A radial dc electric field (perpendicular to the cathode) is applied between cathode and anode. This electric field and the axial magnetic field (parallel and coaxial with the cathode) introduced by pole pieces at either end of the cathode provide the required crossed-field configuration.

magnetron

A diode-type vacuum tube in which the flow of electrons is controlled by a magnetic field external to the tube. A magnetron is used to produce high-power electromagnetic energy in the frequency range of 1 to 40 GHz. Magnetron tubes find application in radars. Most magnetrons have a central cathode and a surrounding plate. This plate is usually divided into two or more sections by radial barriers called cavities. The RF (radio frequency) output is taken from a wave-guide opening into the anode. The cathode is connected to the negative terminal of a high-voltage source, while the anode is connected to the positive terminal. The electrons start flowing from the cathode to the anode. Application of the magnetic field in a longitudinal direction causes the electrons to travel outward in a spiral instead of along a straight path. The electrons travel in bunches because of the interaction between the electric and magnetic fields, and this results in oscillations, with the frequency being somewhat stabilized by the cavities. Magnetrons can produce continuous power outputs of more than 1 kW at a frequency of 1 GHz. The output drops as the frequency increases. For example, at 10 GHz, a magnetron can produce about 10 to 20 watts of continuous radio frequency output. For pulse modulation, the peak-power values are much higher.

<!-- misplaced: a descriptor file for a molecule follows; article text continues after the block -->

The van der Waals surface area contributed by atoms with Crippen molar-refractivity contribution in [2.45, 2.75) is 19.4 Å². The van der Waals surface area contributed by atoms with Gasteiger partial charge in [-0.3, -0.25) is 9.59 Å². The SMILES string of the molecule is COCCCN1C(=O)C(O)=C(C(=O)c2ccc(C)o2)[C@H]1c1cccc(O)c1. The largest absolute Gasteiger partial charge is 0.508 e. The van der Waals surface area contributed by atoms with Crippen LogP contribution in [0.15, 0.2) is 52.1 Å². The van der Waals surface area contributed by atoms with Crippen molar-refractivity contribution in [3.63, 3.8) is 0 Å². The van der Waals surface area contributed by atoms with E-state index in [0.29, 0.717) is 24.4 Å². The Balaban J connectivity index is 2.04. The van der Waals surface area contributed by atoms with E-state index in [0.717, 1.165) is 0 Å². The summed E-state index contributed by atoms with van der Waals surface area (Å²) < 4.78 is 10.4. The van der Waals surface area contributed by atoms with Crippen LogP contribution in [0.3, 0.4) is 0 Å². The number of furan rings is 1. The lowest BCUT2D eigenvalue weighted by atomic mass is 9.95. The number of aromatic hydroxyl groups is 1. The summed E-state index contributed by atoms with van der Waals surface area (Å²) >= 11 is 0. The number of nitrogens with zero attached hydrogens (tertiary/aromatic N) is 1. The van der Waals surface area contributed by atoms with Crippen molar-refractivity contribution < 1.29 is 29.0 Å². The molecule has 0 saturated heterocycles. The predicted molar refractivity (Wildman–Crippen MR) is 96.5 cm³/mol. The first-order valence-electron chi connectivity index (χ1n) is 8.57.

magnetron

an electronic valve with two coaxial electrodes used with an applied magnetic field to generate high-power microwave oscillations, esp for use in radar

magnetron

A type of vacuum tube used as the frequency source in microwave ovens, radar systems and other high-power microwave circuits. In radar, magnetrons can be used as the signal source to feed the power stage of the radar transmitter, typically a klystron tube.

A magnetron is a type of diode vacuum tube in which the filament also serves as the cathode. Rather than being used as a diode, the physical structure of the elements causes the magnetron to act as an oscillator in the UHF or microwave frequency ranges. This is accomplished through the placement of permanent magnets within a series of resonating chambers that are tuned to the center frequency of the oscillation. These resonating chambers comprise the anode of the magnetron.

In operation, as the electrons are released from the cathode, they are directed toward the anode. However, since the electrons are influenced by the magnets in the resonant cavities, they flow circularly through the resonant chambers and set up an oscillation based upon their speed through the chambers. One or more chambers contain collecting antennas that let the generated RF signal flow outside the tube. See klystron and diode.